Skip to content


Harry Cassin
Publisher and Editor

Andy Spalding
Senior Editor

Jessica Tillipman
Senior Editor

Bill Steinman
Senior Editor

Richard L. Cassin
Editor at Large

Elizabeth K. Spahn
Editor Emeritus

Cody Worthington
Contributing Editor

Julie DiMauro
Contributing Editor

Thomas Fox
Contributing Editor

Marc Alain Bohn
Contributing Editor

Bill Waite
Contributing Editor

Russell A. Stamets
Contributing Editor

Richard Bistrong
Contributing Editor

Eric Carlson
Contributing Editor

World Acceptance Corporation pays SEC $21.7 million to resolve “bags of cash” FCPA offenses

World Acceptance Corporation agreed Thursday to pay the SEC $21.7 million in penalties and disgorgement to resolve FCPA offenses in Mexico.

In an internal administrative order, the SEC charged WAC with violating the FCPA’s anti-bribery, books and records, and internal accounting controls provisions. The consumer loan company agreed to disgorge $17.8 million plus prejudgment interest of $1.9 million, and civil penalties of $2 million.

A Mexican subsidiary of the Greenville, South Carolina-based company paid $4.1 million in bribes, directly or through intermediaries, to Mexican government officials and union officials to gain or keep business, the SEC said.

According to the SEC, from at least December 2010 through June 2017, WAC de Mexico, S.A. de C.V. paid bribes to obtain and retain business related to its Préstamos Viva business line (Viva). Viva offered small loans to state and federal government employees.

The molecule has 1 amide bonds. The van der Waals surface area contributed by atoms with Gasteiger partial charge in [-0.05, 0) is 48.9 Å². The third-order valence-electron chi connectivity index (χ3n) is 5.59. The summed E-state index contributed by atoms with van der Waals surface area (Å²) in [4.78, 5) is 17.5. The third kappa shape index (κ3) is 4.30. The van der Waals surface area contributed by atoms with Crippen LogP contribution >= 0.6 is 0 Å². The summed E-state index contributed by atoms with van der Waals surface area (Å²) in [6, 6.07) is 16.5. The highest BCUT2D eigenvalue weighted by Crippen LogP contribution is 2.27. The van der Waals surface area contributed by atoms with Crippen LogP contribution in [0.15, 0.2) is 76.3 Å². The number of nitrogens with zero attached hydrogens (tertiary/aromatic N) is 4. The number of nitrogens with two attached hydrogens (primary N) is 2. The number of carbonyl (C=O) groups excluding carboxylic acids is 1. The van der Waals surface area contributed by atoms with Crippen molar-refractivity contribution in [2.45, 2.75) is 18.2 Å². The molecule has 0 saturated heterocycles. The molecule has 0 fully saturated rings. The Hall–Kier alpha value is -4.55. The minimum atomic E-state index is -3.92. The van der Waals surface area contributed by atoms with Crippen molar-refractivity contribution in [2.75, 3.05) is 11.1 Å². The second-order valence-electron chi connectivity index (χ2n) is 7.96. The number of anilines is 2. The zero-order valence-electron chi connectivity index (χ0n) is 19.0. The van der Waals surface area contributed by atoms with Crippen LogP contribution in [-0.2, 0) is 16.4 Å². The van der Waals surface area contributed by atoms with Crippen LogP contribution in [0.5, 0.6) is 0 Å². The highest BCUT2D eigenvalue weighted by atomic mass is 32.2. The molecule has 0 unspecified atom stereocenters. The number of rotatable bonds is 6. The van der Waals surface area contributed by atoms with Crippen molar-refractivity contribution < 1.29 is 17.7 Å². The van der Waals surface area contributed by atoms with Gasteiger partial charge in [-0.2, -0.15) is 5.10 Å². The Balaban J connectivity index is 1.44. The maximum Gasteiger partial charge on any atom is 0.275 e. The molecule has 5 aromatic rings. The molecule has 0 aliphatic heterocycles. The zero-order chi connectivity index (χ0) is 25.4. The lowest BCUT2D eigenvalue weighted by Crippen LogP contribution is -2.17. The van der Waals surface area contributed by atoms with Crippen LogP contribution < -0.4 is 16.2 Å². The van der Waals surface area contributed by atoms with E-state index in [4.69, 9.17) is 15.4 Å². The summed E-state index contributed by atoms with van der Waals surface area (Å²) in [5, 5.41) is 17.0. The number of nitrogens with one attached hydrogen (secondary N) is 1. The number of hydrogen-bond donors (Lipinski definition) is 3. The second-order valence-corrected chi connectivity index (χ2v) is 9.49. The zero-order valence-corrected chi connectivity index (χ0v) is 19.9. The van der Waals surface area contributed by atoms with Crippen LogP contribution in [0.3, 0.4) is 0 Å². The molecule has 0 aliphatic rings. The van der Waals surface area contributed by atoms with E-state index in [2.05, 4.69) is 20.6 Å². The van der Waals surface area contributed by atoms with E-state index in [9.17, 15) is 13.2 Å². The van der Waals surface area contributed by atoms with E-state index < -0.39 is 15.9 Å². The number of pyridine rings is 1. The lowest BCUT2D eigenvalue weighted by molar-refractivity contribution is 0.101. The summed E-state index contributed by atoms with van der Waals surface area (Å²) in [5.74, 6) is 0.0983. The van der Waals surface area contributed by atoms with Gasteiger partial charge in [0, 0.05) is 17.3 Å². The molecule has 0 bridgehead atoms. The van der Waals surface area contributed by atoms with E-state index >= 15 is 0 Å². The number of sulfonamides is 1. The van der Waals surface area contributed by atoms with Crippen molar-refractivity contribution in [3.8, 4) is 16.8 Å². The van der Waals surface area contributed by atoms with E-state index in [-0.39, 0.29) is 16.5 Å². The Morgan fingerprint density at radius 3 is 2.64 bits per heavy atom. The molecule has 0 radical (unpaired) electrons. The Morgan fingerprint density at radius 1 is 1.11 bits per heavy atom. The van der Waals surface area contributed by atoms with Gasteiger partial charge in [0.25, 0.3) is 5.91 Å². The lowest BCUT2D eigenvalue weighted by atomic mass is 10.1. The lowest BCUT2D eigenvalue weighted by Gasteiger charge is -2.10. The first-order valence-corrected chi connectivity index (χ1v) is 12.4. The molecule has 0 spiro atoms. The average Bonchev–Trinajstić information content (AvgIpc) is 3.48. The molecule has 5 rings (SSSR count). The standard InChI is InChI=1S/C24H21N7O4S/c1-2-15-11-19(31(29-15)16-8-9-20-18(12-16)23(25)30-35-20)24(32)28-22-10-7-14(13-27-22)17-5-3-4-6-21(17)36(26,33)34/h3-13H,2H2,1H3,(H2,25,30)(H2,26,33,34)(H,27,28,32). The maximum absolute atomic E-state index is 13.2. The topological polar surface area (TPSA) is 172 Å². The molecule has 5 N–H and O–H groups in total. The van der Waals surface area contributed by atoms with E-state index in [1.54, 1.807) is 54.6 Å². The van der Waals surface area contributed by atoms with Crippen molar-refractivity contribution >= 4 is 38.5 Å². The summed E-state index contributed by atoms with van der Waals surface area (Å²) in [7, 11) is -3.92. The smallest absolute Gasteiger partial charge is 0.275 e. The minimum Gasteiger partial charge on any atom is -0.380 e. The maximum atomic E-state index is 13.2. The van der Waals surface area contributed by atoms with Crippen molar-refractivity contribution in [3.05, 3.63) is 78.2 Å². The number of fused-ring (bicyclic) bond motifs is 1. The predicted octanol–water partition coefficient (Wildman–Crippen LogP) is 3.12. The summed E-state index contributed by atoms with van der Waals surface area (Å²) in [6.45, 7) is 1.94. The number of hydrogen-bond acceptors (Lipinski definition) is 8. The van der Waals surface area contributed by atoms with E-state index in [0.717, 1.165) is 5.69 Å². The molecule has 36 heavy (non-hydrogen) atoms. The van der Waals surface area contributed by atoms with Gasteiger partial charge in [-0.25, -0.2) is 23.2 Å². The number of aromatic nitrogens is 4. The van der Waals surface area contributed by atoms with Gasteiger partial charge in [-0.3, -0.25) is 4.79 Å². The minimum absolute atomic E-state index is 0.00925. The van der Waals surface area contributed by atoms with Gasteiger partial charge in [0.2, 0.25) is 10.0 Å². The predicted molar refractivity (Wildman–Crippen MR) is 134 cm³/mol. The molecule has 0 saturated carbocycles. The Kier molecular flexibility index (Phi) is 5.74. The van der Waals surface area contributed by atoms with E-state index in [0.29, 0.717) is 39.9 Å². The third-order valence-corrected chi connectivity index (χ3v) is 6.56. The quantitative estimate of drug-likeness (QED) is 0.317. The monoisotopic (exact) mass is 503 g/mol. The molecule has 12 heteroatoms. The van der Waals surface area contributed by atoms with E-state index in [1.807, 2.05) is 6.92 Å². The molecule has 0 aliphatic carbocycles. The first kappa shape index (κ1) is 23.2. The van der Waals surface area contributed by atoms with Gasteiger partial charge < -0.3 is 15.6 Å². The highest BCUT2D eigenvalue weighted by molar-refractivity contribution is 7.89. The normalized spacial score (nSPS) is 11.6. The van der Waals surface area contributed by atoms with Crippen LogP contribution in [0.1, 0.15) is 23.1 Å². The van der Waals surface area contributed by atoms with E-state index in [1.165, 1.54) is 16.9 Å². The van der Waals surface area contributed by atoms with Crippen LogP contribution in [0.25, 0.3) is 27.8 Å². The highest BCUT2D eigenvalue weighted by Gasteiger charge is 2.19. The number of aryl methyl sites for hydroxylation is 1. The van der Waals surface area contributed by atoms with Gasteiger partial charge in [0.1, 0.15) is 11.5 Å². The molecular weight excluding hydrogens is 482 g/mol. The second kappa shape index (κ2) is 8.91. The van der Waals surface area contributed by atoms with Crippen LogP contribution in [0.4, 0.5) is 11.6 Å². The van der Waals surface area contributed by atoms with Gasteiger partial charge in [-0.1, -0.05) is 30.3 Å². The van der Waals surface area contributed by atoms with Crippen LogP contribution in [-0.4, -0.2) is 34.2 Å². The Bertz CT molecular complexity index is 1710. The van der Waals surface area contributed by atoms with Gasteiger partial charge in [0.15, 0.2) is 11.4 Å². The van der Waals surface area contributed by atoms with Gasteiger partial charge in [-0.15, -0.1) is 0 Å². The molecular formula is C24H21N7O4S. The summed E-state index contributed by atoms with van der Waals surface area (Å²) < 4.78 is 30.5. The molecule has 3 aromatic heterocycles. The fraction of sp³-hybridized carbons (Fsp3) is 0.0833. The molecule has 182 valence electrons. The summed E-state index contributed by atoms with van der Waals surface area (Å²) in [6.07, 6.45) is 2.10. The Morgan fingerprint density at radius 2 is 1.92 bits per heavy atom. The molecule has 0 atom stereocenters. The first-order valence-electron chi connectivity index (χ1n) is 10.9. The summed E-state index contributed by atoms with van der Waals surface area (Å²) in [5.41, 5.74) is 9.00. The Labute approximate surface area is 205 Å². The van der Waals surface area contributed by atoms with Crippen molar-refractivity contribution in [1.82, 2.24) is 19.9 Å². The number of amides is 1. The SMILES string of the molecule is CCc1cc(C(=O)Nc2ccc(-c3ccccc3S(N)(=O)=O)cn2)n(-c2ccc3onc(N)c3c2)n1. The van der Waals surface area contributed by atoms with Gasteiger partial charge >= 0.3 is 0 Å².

WAC Mexico signed at least 30 Viva contracts with government entities and worker unions representing government employees. It bribed Mexican government and union officials to ensure that loan repayments continued to be sent to the company.

WAC Mexico deposited money into bank accounts linked to the officials and hired an intermediary to “distribute large bags of cash” among the officials. The payments were referred to as “royalty payments,” “scholarship,” or “support,” the SEC said.

Of the $4.1 million in bribes, at least $1.5 million was paid to government officials, $580,000 was paid to union officials, and $480,000 to third-party intermediaries who used the funds to pay government officials and union officials. Due to the lack of appropriate recordkeeping, it is “unclear how the remaining $1.5 million in payments were split,” the SEC said.

WAC resolved the civil charges without admitting or denying the SEC’s findings.

In an SEC filing Thursday, WAC published a declination letter from the DOJ related to an investigation into the same activity in Mexico. The DOJ found bribery in Mexico, but declined to bring an enforcement action pursuant to its “Corporate Enforcement Policy, Justice Manual (“JM”) 9-47.120, and the Principles of Federal Prosecution of Business Organizations, JM 9-28.300.” The DOJ cited the company’s self-disclosure, proactive cooperation, and remediation.

In July 2018, WAC sold WAC de Mexico, S.A. de C.V. and currently doesn’t own any overseas subsidiaries, the SEC said.

The investigation into WAC’s Mexico operations was first disclosed in June 2017, according to data from FCPA Tracker.

Share this post



  1. Well, now they have sold their Mexican subsidiary. I wish there were a Mexican equivalent to FCPA to prevent the former subsidiary from continuing the practice of bribery. Alas, bribery just seems to be a permanent fixture of Mexican life.

  2. The sale of the Mexican subsidiary could help WAC removing the risk of involvement in the bribery affair, but it does not eliminate the possibility that the surviving former subsidiary will continue to pay bribes locally, and will do little to combat commercial bribery.

Comments are closed for this article!